Getting Dirty

IMG_3005We’re back outside at last! The Natural Dye Garden Project launched its 4th season on April 20 with a full day at Chatfield Farms.

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Larry Vickerman, Director, Denver Botanic Gardens at Chatfield Farms and Molly Hayden, Volunteer Coordinator

We started things off with an interesting – if really disturbing — presentation by Chatfield Director Larry Vickerman titled, Sustainable Soils. Larry outlined the problems inherent in the overuse of inorganic, nitrogen-rich fertilizers and described how the Denver Botanic Gardens is working to create and support healthy soils with organic fertilization, minimal tilling, and use of ground cover.

With much to think about, we headed out to prepare the Janice Ford Memorial Garden for planting in May. Proving yet again that many hands make light work, we trimmed, thinned, weeded, raked, trenched, mounded, spread compost and mulch, caught up on all the news, and pulled up an obsolete irrigation system.  It was great to see familiar faces and welcome new ones!

Some of us took a trip to the Chatfield greenhouse to check on the progress of our seedlings.  Marigolds, hollyhocks, cosmos, coreopsis, cota – all very tiny – but we trust they’ll be ready for planting on May 25. Fingers crossed! We’re looking forward to another good, fun, and — inevitably — surprising growing season. Our new volunteers can anticipate the truly miraculous process of nurturing plants and then producing dyes from them; while our veterans (never immune to miracles!) look forward to sharing our knowledge and experience with them and botanic garden visitors. We even have a research project to look forward to, as our garden is one of several around the country participating in John Marshall’s Japanese indigo study — more on that in future blog posts!

One last thing:  founding members Donna Brown and Jánet Bare have co-authored “Growing a Dye Garden,” an article in the Spring 2017 issue of Shuttle Spindle & DyepotIf you’re a member of the Handweavers Guild of America, check it out! If you’re not, your local public library may have a copy, or be able to get you one via interlibrary loan.

 

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Author: Janice Ford Memorial Dye Garden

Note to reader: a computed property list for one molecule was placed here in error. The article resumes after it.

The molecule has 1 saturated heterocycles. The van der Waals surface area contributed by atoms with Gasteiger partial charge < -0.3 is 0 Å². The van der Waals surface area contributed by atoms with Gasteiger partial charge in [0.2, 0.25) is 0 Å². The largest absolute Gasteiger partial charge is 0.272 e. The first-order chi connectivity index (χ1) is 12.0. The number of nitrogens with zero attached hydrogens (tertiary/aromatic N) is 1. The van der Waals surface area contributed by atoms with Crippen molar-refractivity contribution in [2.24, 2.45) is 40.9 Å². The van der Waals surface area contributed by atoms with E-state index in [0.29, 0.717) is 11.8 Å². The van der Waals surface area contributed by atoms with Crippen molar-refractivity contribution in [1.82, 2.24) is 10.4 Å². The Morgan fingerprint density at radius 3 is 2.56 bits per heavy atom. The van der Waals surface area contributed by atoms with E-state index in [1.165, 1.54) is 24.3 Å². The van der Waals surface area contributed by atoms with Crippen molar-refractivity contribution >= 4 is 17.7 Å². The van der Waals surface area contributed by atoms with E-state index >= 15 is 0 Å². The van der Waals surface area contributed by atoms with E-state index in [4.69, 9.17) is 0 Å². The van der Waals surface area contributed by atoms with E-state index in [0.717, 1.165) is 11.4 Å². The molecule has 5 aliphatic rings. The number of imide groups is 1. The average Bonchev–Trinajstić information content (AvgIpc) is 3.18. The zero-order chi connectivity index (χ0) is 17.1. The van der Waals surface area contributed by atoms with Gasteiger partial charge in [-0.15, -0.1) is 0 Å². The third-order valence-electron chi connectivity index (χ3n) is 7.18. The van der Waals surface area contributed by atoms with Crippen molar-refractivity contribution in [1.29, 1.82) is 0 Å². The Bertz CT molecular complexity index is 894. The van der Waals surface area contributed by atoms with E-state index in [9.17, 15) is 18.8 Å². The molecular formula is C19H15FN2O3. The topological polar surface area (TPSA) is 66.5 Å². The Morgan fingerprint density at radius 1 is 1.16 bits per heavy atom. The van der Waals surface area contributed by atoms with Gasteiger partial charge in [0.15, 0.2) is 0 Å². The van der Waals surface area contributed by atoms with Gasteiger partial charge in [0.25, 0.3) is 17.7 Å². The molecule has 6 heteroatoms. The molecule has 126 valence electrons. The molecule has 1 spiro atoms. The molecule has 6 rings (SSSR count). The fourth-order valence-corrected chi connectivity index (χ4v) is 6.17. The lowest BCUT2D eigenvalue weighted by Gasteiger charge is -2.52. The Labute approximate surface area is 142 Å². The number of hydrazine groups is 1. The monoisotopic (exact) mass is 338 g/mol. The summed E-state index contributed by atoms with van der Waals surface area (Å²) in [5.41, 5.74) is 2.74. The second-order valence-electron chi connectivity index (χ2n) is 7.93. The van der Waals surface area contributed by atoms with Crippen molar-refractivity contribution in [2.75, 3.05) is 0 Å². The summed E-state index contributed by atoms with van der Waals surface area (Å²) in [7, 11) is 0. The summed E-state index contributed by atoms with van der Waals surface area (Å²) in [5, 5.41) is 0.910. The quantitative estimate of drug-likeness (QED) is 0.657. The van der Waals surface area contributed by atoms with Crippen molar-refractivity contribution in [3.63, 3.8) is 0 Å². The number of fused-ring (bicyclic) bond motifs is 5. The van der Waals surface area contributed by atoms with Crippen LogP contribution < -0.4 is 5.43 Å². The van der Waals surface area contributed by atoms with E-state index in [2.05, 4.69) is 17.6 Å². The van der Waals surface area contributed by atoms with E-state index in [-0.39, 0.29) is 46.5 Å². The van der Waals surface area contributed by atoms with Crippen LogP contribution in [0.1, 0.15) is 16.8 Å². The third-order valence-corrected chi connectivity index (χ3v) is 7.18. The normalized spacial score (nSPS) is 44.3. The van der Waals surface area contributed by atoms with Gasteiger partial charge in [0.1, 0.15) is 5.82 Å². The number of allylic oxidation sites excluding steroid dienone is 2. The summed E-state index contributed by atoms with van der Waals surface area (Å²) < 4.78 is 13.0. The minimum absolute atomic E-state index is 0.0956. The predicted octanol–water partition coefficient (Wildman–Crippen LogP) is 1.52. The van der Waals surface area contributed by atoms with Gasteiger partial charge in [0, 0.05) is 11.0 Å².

The Janice Ford Memorial Dye Garden is a joint project of the Denver Botanic Gardens and the Rocky Mountain Weavers Guild, established by a donation from the family of Janice Ford. Janice was an enthusiastic and energetic dyer, weaver, and seamstress who passed away too young in 2011. The garden has been flourishing since 2014, enriching and coloring the lives of visitors, artists in many media, and especially those whose privilege it is to tend it. The garden is located at Denver Botanic Gardens at Chatfield Farms. http://www.botanicgardens.org/chatfield-farms/janice-ford-memorial-dye-garden From June to September, we are there most Thursdays, 9-12, to weed, harvest and dye. Visitors are welcome to stop by to see what we're up to!. Admission is free to Denver Botanic Garden members, with a $5.00 fee/car for non-members.

2 thoughts on “Getting Dirty”

  1. Hi I was wondering if you’re going to offer any classes this summer on natural dying or if you know of any coming up ? thanks so much love following your work and I want to visit sometime soon Best wishes

    Mindy Upton Blue Sky School 303-819-7248

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    1. Hi Mindy and thanks for your comment! We don’t have any classes scheduled at the moment but, if we do, they’ll be listed on the Denver Botanic Garden’s Education page at: https://www.botanicgardens.org/education

      Both the Rocky Mountain Weavers Guild and the Boulder Handweavers Guild have natural dye study groups and occasionally offer instructional programs. Both take a hiatus over the summer but you might check their websites for anything coming up in the fall. Textiles West in Colorado Springs will be offering a natural dye workshop in the coming months. You could sign up for their newsletter here: https://textileswest.org/

      Do you follow the Janice Ford Memorial Dye Garden on Facebook? If our group offers classes, they’ll be posted there. Finally, you’re welcome to come by on Thursdays throughout the summer when we’ll be working and, once the plants start blooming, dyeing fiber.

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